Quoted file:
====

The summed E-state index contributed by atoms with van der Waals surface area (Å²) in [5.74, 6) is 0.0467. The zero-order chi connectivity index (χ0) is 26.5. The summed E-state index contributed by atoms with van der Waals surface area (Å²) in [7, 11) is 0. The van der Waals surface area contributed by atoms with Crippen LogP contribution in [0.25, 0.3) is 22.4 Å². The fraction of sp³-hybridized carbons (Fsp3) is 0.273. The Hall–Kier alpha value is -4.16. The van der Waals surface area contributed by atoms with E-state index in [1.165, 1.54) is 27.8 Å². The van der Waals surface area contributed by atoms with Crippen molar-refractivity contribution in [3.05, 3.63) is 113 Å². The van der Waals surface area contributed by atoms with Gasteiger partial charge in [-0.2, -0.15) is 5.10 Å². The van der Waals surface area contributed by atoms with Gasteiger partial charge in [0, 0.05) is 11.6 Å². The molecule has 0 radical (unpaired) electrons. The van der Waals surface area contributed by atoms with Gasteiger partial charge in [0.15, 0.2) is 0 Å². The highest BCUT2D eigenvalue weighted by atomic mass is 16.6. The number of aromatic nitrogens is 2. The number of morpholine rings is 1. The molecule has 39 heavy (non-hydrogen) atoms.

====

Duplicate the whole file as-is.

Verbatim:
The summed E-state index contributed by atoms with van der Waals surface area (Å²) in [5.74, 6) is 0.0467. The zero-order chi connectivity index (χ0) is 26.5. The summed E-state index contributed by atoms with van der Waals surface area (Å²) in [7, 11) is 0. The van der Waals surface area contributed by atoms with Crippen LogP contribution in [0.25, 0.3) is 22.4 Å². The fraction of sp³-hybridized carbons (Fsp3) is 0.273. The Hall–Kier alpha value is -4.16. The van der Waals surface area contributed by atoms with E-state index in [1.165, 1.54) is 27.8 Å². The van der Waals surface area contributed by atoms with Crippen molar-refractivity contribution in [3.05, 3.63) is 113 Å². The van der Waals surface area contributed by atoms with Gasteiger partial charge in [-0.2, -0.15) is 5.10 Å². The van der Waals surface area contributed by atoms with Gasteiger partial charge in [0, 0.05) is 11.6 Å². The molecule has 0 radical (unpaired) electrons. The van der Waals surface area contributed by atoms with Gasteiger partial charge in [0.15, 0.2) is 0 Å². The highest BCUT2D eigenvalue weighted by atomic mass is 16.6. The number of aromatic nitrogens is 2. The number of morpholine rings is 1. The molecule has 39 heavy (non-hydrogen) atoms.